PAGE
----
The TI MSP430F20XX series has a 12-bit internal ADC output, which is right-justified.

What is the difference between a left-justified output and a right-justified output? What are their pros and cons?


1 Answer 1


On this processor, the register that holds the conversion result is 16 bits wide.

A right-justified result means that bits [(N-1):0] (where N is the number of bits of precision) of the register contain the ADC value and the most-significant bits of the register are set to zero.

A left-justified result means that bits [15:(16-N)] of the register hold the result, and bits [(15-N):0] are set to zero.

For example, if your actual conversion result is 0x123, it would be read as 0x0123 if the register was right-justified, and as 0x1230 if it was left-justified.

An advantage of left-justified results (on processors that support it) is that you can take just the most-significant byte of the register, giving you 8-bits of precision instead of the native precision. This can be useful if you don't need the extra precision, or have RAM constraints and want to store a large number of samples.

On the other hand, a right-justified value can be used directly without the scaling that a left-justified value would need.

  • $\begingroup$ I know this might sound a bit stupid but if it is right justified, but can't you just take the lower byte and end up at the same place? $\endgroup$ Commented May 28, 2021 at 18:06
  • $\begingroup$ The OP was asking about a 12-bit ADC; if you take the lower byte of a right-justified value, you're throwing away the 4 most significant bits of the ADC result. You'd need to right shift the ADC result by four bits, then take the lower byte. $\endgroup$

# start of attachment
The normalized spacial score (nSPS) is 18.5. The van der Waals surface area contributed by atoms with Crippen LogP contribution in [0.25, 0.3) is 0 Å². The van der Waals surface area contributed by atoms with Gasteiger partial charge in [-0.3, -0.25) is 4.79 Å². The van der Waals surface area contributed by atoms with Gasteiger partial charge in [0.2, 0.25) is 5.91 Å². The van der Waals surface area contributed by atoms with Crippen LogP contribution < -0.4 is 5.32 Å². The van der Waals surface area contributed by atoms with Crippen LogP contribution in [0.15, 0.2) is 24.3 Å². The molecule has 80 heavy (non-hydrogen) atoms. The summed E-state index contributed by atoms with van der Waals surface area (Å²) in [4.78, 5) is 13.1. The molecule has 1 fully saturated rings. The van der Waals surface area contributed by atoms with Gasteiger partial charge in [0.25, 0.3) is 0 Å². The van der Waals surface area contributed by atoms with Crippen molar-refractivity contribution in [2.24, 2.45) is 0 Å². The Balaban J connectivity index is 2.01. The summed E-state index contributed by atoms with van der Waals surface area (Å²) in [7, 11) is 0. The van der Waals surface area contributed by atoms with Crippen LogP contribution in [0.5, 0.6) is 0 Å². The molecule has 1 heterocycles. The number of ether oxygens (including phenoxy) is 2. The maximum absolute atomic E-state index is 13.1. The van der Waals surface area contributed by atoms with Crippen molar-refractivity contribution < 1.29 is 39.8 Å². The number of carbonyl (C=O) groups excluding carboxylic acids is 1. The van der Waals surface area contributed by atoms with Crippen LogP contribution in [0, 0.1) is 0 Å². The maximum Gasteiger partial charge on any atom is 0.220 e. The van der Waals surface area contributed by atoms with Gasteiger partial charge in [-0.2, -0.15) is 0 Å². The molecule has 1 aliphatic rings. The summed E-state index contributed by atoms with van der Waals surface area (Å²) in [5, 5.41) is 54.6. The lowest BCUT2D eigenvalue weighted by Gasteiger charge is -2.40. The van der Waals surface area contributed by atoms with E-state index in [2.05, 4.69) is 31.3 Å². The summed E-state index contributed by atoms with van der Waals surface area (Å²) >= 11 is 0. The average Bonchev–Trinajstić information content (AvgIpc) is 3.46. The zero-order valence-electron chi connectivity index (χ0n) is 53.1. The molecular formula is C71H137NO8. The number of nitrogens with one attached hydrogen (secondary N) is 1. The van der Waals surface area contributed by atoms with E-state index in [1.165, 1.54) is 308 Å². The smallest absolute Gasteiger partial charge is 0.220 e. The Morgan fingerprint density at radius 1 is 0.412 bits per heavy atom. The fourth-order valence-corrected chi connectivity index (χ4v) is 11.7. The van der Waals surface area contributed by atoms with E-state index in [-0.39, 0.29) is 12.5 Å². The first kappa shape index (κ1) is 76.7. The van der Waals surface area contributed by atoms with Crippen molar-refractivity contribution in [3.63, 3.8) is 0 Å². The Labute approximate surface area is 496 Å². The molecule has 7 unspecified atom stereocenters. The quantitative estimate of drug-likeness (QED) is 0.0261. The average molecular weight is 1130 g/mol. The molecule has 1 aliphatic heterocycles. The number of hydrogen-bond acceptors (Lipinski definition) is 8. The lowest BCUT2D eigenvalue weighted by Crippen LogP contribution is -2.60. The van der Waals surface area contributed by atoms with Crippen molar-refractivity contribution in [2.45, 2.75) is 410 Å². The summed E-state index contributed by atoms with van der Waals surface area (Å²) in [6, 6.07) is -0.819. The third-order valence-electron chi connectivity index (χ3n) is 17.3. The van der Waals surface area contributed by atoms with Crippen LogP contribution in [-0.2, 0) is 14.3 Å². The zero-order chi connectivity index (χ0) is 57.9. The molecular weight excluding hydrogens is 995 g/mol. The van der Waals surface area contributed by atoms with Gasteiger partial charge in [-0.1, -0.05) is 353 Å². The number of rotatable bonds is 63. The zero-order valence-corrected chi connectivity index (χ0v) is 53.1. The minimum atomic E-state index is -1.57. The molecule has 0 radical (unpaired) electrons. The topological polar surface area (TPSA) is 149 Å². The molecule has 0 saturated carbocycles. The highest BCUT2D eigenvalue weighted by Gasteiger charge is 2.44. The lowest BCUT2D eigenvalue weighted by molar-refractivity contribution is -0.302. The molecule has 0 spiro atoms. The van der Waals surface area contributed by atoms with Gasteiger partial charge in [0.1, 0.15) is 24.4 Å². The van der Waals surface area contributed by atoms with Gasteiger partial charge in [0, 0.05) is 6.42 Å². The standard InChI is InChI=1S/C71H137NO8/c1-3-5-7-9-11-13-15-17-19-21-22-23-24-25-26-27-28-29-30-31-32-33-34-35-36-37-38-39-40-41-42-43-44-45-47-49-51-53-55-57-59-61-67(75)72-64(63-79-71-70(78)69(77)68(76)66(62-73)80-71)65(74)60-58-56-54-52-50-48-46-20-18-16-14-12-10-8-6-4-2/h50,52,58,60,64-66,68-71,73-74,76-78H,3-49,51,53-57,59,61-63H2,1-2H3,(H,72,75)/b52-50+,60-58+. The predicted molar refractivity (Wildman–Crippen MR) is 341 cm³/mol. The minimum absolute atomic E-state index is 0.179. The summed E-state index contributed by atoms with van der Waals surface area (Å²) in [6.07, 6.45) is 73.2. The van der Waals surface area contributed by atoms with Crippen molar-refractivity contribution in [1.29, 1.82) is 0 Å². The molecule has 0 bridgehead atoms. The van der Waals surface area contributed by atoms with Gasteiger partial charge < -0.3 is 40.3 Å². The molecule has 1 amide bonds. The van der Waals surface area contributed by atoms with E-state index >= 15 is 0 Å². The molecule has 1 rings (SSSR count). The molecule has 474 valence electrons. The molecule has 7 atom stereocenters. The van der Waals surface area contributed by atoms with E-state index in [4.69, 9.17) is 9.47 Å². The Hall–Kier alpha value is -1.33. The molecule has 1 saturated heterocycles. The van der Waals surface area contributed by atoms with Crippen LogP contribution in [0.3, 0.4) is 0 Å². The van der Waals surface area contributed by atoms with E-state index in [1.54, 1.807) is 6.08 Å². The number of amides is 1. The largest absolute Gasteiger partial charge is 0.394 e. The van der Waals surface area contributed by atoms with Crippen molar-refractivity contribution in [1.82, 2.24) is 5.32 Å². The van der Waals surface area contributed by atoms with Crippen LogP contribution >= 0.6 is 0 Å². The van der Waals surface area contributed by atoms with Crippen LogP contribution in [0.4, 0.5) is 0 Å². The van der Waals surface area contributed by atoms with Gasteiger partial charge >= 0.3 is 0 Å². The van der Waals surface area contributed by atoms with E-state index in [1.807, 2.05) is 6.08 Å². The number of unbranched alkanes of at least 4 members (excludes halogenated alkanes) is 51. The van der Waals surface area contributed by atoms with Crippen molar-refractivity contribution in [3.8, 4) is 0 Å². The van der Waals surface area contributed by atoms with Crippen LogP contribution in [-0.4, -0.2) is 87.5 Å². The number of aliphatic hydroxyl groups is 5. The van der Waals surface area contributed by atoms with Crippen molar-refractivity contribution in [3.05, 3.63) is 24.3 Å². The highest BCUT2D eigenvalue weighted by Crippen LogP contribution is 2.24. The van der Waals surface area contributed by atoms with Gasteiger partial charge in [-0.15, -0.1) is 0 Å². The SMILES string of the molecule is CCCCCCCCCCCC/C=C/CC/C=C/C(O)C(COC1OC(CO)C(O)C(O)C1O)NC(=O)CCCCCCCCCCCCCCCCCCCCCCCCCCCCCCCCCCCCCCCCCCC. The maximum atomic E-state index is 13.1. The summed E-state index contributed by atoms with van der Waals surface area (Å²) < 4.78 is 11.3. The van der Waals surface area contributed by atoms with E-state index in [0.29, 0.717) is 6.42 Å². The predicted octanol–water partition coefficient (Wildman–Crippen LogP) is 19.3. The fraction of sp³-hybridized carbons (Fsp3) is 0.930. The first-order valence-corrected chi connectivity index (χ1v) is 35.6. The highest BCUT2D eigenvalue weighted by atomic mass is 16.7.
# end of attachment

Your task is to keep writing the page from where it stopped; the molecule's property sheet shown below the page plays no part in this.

– Niall C.
    Commented May 28, 2021 at 18:31
  • $\begingroup$ Do I understand it right that the 12-bit ADC result is always stored in the 16-bit register and left shitfing than taking the upper byte would mean that we took the bits 12. to 5. bits of the ADC results in your example? I'm kinda in the dark here. Thanks for the answer. $\endgroup$ Commented May 29, 2021 at 10:36
  • $\begingroup$ That's more or less correct, except that bits are usually numbered from 0 (the LSB) to N-1 (the MSB), not 1 to N. In the case of the 12-bit result in the OP's question, it's in bits [11:0] of the 16-bit ADC result register. If you left shift by 4 bits, then drop the lower byte, you're effectively taking bits [11:4] of the original result. $\endgroup$
    – Niall C.
    Commented May 29, 2021 at 15:07
  • $\begingroup$ I see thanks for the explanation :) ! $\endgroup$ Commented May 31, 2021 at 12:17

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